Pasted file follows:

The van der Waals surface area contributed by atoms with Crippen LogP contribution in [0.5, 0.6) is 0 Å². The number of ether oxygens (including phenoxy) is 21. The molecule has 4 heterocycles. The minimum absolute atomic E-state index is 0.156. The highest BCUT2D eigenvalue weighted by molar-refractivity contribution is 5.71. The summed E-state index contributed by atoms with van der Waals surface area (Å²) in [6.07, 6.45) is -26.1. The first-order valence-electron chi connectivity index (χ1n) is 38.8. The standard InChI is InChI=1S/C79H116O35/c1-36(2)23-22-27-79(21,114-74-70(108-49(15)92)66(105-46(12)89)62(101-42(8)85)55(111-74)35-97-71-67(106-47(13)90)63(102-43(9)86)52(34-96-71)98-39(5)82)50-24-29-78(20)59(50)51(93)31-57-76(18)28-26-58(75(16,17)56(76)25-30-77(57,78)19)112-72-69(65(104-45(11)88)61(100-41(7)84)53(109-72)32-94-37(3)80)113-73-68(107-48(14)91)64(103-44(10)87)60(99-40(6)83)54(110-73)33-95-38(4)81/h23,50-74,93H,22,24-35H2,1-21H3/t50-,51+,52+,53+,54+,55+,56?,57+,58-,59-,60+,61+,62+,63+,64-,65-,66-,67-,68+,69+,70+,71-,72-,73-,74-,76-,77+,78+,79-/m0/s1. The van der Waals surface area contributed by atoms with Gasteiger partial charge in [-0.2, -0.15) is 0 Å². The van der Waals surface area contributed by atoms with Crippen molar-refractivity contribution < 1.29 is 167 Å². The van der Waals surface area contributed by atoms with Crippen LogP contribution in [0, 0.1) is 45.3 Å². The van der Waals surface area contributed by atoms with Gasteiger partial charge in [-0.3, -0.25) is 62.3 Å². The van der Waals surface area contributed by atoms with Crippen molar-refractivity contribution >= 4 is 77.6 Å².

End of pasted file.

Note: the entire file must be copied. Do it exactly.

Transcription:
The van der Waals surface area contributed by atoms with Crippen LogP contribution in [0.5, 0.6) is 0 Å². The number of ether oxygens (including phenoxy) is 21. The molecule has 4 heterocycles. The minimum absolute atomic E-state index is 0.156. The highest BCUT2D eigenvalue weighted by molar-refractivity contribution is 5.71. The summed E-state index contributed by atoms with van der Waals surface area (Å²) in [6.07, 6.45) is -26.1. The first-order valence-electron chi connectivity index (χ1n) is 38.8. The standard InChI is InChI=1S/C79H116O35/c1-36(2)23-22-27-79(21,114-74-70(108-49(15)92)66(105-46(12)89)62(101-42(8)85)55(111-74)35-97-71-67(106-47(13)90)63(102-43(9)86)52(34-96-71)98-39(5)82)50-24-29-78(20)59(50)51(93)31-57-76(18)28-26-58(75(16,17)56(76)25-30-77(57,78)19)112-72-69(65(104-45(11)88)61(100-41(7)84)53(109-72)32-94-37(3)80)113-73-68(107-48(14)91)64(103-44(10)87)60(99-40(6)83)54(110-73)33-95-38(4)81/h23,50-74,93H,22,24-35H2,1-21H3/t50-,51+,52+,53+,54+,55+,56?,57+,58-,59-,60+,61+,62+,63+,64-,65-,66-,67-,68+,69+,70+,71-,72-,73-,74-,76-,77+,78+,79-/m0/s1. The van der Waals surface area contributed by atoms with Gasteiger partial charge in [-0.2, -0.15) is 0 Å². The van der Waals surface area contributed by atoms with Crippen molar-refractivity contribution < 1.29 is 167 Å². The van der Waals surface area contributed by atoms with Crippen LogP contribution in [0, 0.1) is 45.3 Å². The van der Waals surface area contributed by atoms with Gasteiger partial charge in [-0.3, -0.25) is 62.3 Å². The van der Waals surface area contributed by atoms with Crippen molar-refractivity contribution >= 4 is 77.6 Å².